2012 marks the centenary of the death of Bram Stoker. At the time of his death on 20 April 1912 he would probably have seen the years he spent in London, theatrical manager to the great Shakespearian actor Henry Irving, as the height of his public career. He began his career as a journalist in Dublin, and continued to write during the 30 years he lived in London. He could never have guessed that his name would become famous for one of his eighteen novels, Dracula, while the careers of Henry Irving and Ellen Terry, both hugely famous actors in their time would be if not forgotten, hardly mainstream. So it is with that most ephemeral of art forms, theatre.
But Dracula, published in 1897, has inspired countless other films, plays and books, and in the last few years vampirism has become cool again. No wonder the centenary of the death of the man who started it all is going to be celebrated so extensively.
By coincidence, last year an early diary of Bram Stoker’s was found on the Isle of Wight, and this is to be published during March under the title The Lost Journal of Bram Stoker; the Dublin Years.
An international conference is being hosted by the University of Hull’s Department of English and School of Arts and New Media in association with the Centre for Victorian Studies over 3 days from 12-14 April. Entitled Bram Stoker and Gothic Transformations the conference will focus on the gothic genre, including Dracula and vampirism. Part of the conference will take place in Grimsby, acknowledging that a section of the book is set in the town.
The Shakespeare link will be celebrated by a conference and dinner to be held in Stratford-upon-Avon on 14 and 15 April. The figure of Dracula was in part inspired by Henry Irving’s acting, in particular his portrayal of Mephistopheles in the successful play Faust. Irving’s major Shakespeare roles included Hamlet, Benedick, Macbeth, Richard III, Shylock, Malvolio, Cardinal Wolsey and King Lear. A major collection of material collected by Bram Stoker relating to Irving’s over twenty years’ tenure of the Lyceum Theatre is kept at the Shakespeare Centre Library and Archive in Stratford-upon-Avon.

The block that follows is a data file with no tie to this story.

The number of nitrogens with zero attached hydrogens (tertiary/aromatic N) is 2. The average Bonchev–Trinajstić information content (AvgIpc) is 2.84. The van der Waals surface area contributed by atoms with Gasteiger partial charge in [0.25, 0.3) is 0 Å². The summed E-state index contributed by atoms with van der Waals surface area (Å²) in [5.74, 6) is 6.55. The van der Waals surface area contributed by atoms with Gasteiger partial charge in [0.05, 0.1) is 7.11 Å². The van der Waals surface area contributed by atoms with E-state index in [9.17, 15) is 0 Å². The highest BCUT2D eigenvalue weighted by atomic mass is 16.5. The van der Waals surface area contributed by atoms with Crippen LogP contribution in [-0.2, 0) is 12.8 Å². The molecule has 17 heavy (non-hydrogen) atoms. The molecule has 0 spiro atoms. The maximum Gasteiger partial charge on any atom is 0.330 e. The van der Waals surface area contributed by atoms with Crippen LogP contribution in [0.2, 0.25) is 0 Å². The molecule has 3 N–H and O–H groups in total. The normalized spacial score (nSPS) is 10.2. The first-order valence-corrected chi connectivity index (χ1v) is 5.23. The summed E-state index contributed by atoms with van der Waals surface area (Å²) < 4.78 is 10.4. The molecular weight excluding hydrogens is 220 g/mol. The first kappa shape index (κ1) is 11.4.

In London on 21 April, a symposium entitled Open Graves, Open Minds, is to be held at Keats House.
There will be a major public conference on 5-6 July at Trinity College Dublin, where Stoker studied. It will be followed by a presentation at the National Library of Ireland on 7 July. The main aim of the conference will be to try to expand the critical focus away from an exclusive obsession with Dracula and take account of the full extent of Stoker’s writing, from his other Gothic novels, The Lair of the White Worm and The Snake’s Pass, to his short stories and journalism. It will also consider Stoker’s relationship to late nineteenth-century Ireland and especially Dublin, and address his status as an ‘Irish’ writer of substance.
Dracula was made popular by the 1931 film starring Bela Lugosi, and the world of film will also be celebrating. Hammer Films, who made nine Dracula films, are planning a revival with a new Dracula film. And Stoker has already been honoured with special showings at the Oporto film festival in Portugal 25 Feb-6 March
Regular readers of this blog may have had difficulty with the link to the BSA Education blog in the last post. The link should now be working so do revisit the post and click on the link.